I thought I’d take some time to draw out a sketch of my own beliefs or worldview. There is far too much to condense into a single entry so I shall instead space it out over a number of broader topics. Before I begin I wish to stress that all of these posts will be an attempt to put into words my current belief and are subject to change via rational arguments. This is an important difference between people similar to myself (whatever label they wish to use) and those who follow dogma blindly (which is only a subset of people with supernatural/divine belief systems), in so far as I am perfectly willing to modify and refine my personal beliefs as I learn new information and mature as an individual.

One issue over which my opinion has been rather fluid as of late is that of labels. Often times I avoid the use of labels, arguing that they provide others with opportunity to make unfounded assumptions and put into practice pre-conceived notions. As we come to learn new labels we inevitably begin a process of shaping our opinion of that group of people. This opinion is formed through a number of means, chiefly our personal meetings with these people, stories or memes that circulate through society, media image and place in popular culture. As a quick demonstration of what I mean please conjure into your mind thoughts and feelings associated with the following ‘labels’: fundamentalist, emo, atheist, nerd and bogan. These images in your mind both consciously and subconsciously shape your interaction with any individual who self-identifies as or you identify as belonging to these groups. In sociology this is referred to as “Labeling Theory” and is described as follows:

“The theory is concerned with how the self-identity and behavior of individuals may be determined or influenced by the terms used to describe or classify them, and is associated with the concept of a self-fulfilling prophecy and stereotyping.”

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Omega Point(less?) Theory

Posted in Philosophy, Physics, pseudoscience, skepticism, Spirituality with tags , , , , , on February 22, 2010 by cpolsonb

After my somewhat silly blog post about the Unidentified Foreign Obstacle I feel everyone deserves a post with a bit more substance. To this end I wish to explore Frank J. Tipler’s “Omega Point Theory.”

A member of the “skeptics guide to the universe” forum recently posted the following in the religion/philosophy section.

I wonder if anyone is familiar with Dr. Tiplers’ theory of the Omega Point. It’s been dubbed a kind of scientific explanation of heaven. I am currently in the process of creating a graphic novel about the mythology of religion, in so far as it’s all myth. Anyway, I want to include this in the part about “heaven” but I want to include the criticism of the theory but I’m not a scientist. It seems preposterous and definitely gets my skeptic red flags out but I’d like to hear what’s wrong with the equation/theory in question.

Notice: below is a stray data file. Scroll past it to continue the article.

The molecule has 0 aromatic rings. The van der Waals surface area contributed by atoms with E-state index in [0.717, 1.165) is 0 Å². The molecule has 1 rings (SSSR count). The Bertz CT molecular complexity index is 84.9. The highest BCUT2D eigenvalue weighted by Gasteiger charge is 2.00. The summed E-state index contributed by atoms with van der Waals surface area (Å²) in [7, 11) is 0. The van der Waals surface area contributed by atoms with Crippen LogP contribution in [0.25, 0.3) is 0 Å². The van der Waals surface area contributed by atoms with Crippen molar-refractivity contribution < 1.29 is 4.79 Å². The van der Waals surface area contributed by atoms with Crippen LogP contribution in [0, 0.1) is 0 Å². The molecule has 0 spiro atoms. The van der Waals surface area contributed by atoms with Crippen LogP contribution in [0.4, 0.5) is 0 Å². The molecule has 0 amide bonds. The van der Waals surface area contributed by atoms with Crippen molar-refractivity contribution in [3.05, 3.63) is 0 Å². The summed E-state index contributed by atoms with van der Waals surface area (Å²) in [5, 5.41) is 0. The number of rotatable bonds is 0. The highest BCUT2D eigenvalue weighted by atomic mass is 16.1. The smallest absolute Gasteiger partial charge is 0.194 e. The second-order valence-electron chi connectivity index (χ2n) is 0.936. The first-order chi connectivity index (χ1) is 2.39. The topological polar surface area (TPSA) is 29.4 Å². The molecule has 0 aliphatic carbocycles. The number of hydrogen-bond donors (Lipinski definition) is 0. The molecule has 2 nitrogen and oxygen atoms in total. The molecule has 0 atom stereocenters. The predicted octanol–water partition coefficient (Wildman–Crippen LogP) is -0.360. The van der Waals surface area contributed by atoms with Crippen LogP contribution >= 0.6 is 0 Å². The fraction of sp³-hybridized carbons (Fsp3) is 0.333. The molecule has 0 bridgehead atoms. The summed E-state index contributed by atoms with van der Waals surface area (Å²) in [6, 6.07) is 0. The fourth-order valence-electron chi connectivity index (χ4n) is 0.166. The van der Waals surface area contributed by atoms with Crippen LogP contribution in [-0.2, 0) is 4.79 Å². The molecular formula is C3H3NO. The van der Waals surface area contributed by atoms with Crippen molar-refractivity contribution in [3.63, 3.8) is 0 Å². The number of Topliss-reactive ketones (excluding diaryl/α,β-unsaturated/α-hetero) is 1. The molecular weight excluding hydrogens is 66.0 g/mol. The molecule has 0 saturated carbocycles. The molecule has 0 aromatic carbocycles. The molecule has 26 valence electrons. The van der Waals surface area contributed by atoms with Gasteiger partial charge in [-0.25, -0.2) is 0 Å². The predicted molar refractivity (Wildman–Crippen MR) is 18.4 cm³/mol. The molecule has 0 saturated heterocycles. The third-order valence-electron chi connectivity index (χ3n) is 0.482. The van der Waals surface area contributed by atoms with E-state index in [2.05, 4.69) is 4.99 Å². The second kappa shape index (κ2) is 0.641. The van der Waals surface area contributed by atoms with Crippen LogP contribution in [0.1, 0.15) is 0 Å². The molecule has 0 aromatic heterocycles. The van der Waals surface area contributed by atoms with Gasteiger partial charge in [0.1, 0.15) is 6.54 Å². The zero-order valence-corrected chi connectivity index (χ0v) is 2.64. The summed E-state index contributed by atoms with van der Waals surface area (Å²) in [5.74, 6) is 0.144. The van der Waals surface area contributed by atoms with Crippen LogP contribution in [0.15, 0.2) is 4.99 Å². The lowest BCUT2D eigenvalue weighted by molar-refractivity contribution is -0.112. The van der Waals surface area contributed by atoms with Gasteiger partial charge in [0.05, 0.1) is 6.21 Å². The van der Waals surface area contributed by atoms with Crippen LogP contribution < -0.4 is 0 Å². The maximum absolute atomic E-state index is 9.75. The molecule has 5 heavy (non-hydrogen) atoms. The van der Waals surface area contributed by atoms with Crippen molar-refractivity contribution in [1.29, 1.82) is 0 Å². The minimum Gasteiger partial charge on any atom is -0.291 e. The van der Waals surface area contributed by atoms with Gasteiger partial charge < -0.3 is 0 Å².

Well I’m not a scientist (yet) either but thought I’d put some reading time in and tackle the question. I shall briefly summarize the idea behind Frank Tipler’s “Omega Point Theory” in as simple terms as I can. I am no expert (or even amateur) physicist and am myself only vaguely able to understand some of the physics behind Tipler’s theory. Despite my (and many readers) lack of physics background the logical principles and critical thinking involved in criticizing the theory are easily accessible and comprehensible to all:

The “Omega Point” is the term given by Tipler for the ultimate fate of the universe. Tipler argues that the universe will undergo a sort of “big crunch”, a hypothesis still circulated as a possibility by modern physicists. Some calculations have predicted that this big crunch might occur around 42 billion years from now. A big crunch involves the universe eventually contracting back on itself until it reaches a primordial state (perhaps initiating another big bang). For this to occur then the gravitational force of all the matter in the universe needs to be sufficient to counteract the energy with which the universe is expanding. Unfortunately for Tipler and other proponents of the big crunch it is now almost certain that rather than the expansion of the universe slowing and reversing it’s actually speeding up! This could instead result in a sort of big rip as the fabric of the universe tears itself apart.

Irregardless of scientific evidence Tipler’s Omega Point Theory proceeds under his specific notion of the end of the universe. To cut to the meatier part of his theory Tipler argues that as the universe contracts exponentially fast, so to the maximum computational capacity of the universe will increase (faster than time runs out). In essence he’s saying that a computer could theoretically use the contraction of the universe to power itself and operate at a speed which is faster than time, giving it infinite energy (apparently). How exactly this would be accomplished is beyond my understanding, but this theory gets even better! This ultimate computer with the infinite energy could then use it’s power to effectively resurrect every human that ever lived. This computer or “God” as Tipler refers to it as will then go about simulating a paradise reality for every human being. In case you haven’t figured out what this “simulated paradise” is yet I’ll give you a clue.